When it came to other large life choices Les had to make, he found that going back to high school allowed him to write a new history for himself. After college Les taught in East Cambridge, then went on to get his master’s and a degreed in education at Boston University. , He wound up being part of the Cambridge school system from 1945-2003, first as a student, then as a teacher, learning firsthand that attitude and motivation are huge factors in how well kids do in school.

Backyard sports on Reed Street in Cambridge in 1948. (Photo: Les Oliver)

Les developed an interest in history and its connection to his hometown and found that Cambridge was the best place to grow up and live with a love of history. He is proud that the U.S. Army was founded on Cambridge Common when Washington took control of the local militia. Living in Cambridge allowed Les to see the Rev. Martin Luther King Jr. eating in the dining hall where he worked. John F. Kennedy walked by him during Harvard’s 1960 commencement.

During a Vietnam War demonstration in Harvard Square in 1969, he was almost hit on the head by a cop with a billy club; a friend from the dining hall pushed the cop away. In that era, when things were a little uncertain or chaotic, Northeastern and St. John’s Church kept him grounded.

The Middlesex block in the 1940s. Les lived above Celli’s. (Photo: Cambridge Historical Society)

All around him history was in the making and the “small town” was changing. His family had an ice box instead of a refrigerator when he was a kid, and had ice delivered; he remembers putting up a sign in the window when they needed more. Oil was brought up from the basement as needed for the oil stove. He can remember watching the 14 bars lining Massachusetts Avenue disappear slowly after World War II, and the first time he saw a television in Dudley’s Furniture, two blocks from Frank’s Steakhouse. Porter Square went through big changes; much of the area used to be fenced in, the estate of the Rand family, but after 131 years the land was sold to be developed into the Porter Square Shopping Center. The center opened in 1956.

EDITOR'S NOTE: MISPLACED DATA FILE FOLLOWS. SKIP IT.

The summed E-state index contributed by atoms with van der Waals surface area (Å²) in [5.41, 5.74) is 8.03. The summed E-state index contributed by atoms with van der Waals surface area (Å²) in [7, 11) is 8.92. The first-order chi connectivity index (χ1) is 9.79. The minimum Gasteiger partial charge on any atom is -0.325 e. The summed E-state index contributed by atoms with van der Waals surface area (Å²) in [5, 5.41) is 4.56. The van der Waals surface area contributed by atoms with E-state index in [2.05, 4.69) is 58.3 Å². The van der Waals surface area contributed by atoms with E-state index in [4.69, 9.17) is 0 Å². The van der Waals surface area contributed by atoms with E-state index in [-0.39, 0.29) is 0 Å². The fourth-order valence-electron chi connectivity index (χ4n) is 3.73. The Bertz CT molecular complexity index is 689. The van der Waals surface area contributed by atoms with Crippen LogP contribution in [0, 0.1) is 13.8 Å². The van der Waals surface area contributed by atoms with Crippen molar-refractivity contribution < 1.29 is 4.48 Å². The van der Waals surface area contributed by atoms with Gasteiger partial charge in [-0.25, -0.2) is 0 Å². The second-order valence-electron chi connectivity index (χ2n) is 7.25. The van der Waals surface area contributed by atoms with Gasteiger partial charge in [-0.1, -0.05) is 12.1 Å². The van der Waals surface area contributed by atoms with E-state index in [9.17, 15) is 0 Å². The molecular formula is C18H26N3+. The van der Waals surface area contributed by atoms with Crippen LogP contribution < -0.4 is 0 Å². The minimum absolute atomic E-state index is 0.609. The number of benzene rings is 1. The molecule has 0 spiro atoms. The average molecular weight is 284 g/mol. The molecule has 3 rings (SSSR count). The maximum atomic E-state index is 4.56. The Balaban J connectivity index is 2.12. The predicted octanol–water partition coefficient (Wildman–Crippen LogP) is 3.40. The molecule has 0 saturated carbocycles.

Les Oliver and Sandy Fiore on their wedding day in 1966. (Photo: Les Oliver)

A lot of kids and families began moving to Arlington because they couldn’t afford a single-family home in Cambridge. In North Cambridge a single-family home was $25,000, and families could not afford the monthly payments. Newcomers and transients moved in and continue to come and go – but not Les.

Now, after retirement, he enjoys a bourbon old-fashioned and joins his friends every Saturday at a different restaurant in the area. A positive attitude and small-town connections can change your life. Seen through the life of Les Oliver, North Cambridge is truly what you make of it.

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About History Cambridge

History Cambridge started in 1905 as the Cambridge Historical Society. Today we have a new name and a new mission. We engage with our city to explore how the past influences the present to shape a better future. We recognize that every person in our city knows something about Cambridge’s history, and their knowledge matters. We listen to our community and we live by the ideal that history belongs to everyone. Throughout 2023, we are focusing on the history of Cambridgeport. Make history with us at historycambridge.org.

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Emily Harris is a volunteer for History Cambridge and a resident of North Cambridge.